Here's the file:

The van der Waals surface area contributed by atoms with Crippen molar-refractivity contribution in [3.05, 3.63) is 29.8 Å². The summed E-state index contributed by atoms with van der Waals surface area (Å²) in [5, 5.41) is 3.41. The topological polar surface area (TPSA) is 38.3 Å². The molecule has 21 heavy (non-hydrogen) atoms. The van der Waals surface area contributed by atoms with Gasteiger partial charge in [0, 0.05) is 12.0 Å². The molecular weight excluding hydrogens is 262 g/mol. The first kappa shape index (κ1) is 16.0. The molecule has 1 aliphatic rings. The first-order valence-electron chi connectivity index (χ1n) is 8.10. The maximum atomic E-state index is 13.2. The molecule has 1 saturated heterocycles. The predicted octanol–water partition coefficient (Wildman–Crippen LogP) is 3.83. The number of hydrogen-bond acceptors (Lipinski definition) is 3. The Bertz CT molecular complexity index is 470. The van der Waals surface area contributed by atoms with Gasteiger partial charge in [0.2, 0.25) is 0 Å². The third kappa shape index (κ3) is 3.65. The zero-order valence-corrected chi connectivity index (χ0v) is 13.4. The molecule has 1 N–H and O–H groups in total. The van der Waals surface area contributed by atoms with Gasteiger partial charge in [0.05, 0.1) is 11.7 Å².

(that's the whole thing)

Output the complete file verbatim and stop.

The van der Waals surface area contributed by atoms with Crippen molar-refractivity contribution in [3.05, 3.63) is 29.8 Å². The summed E-state index contributed by atoms with van der Waals surface area (Å²) in [5, 5.41) is 3.41. The topological polar surface area (TPSA) is 38.3 Å². The molecule has 21 heavy (non-hydrogen) atoms. The van der Waals surface area contributed by atoms with Gasteiger partial charge in [0, 0.05) is 12.0 Å². The molecular weight excluding hydrogens is 262 g/mol. The first kappa shape index (κ1) is 16.0. The molecule has 1 aliphatic rings. The first-order valence-electron chi connectivity index (χ1n) is 8.10. The maximum atomic E-state index is 13.2. The molecule has 1 saturated heterocycles. The predicted octanol–water partition coefficient (Wildman–Crippen LogP) is 3.83. The number of hydrogen-bond acceptors (Lipinski definition) is 3. The Bertz CT molecular complexity index is 470. The van der Waals surface area contributed by atoms with Gasteiger partial charge in [0.2, 0.25) is 0 Å². The third kappa shape index (κ3) is 3.65. The zero-order valence-corrected chi connectivity index (χ0v) is 13.4. The molecule has 1 N–H and O–H groups in total. The van der Waals surface area contributed by atoms with Gasteiger partial charge in [0.05, 0.1) is 11.7 Å².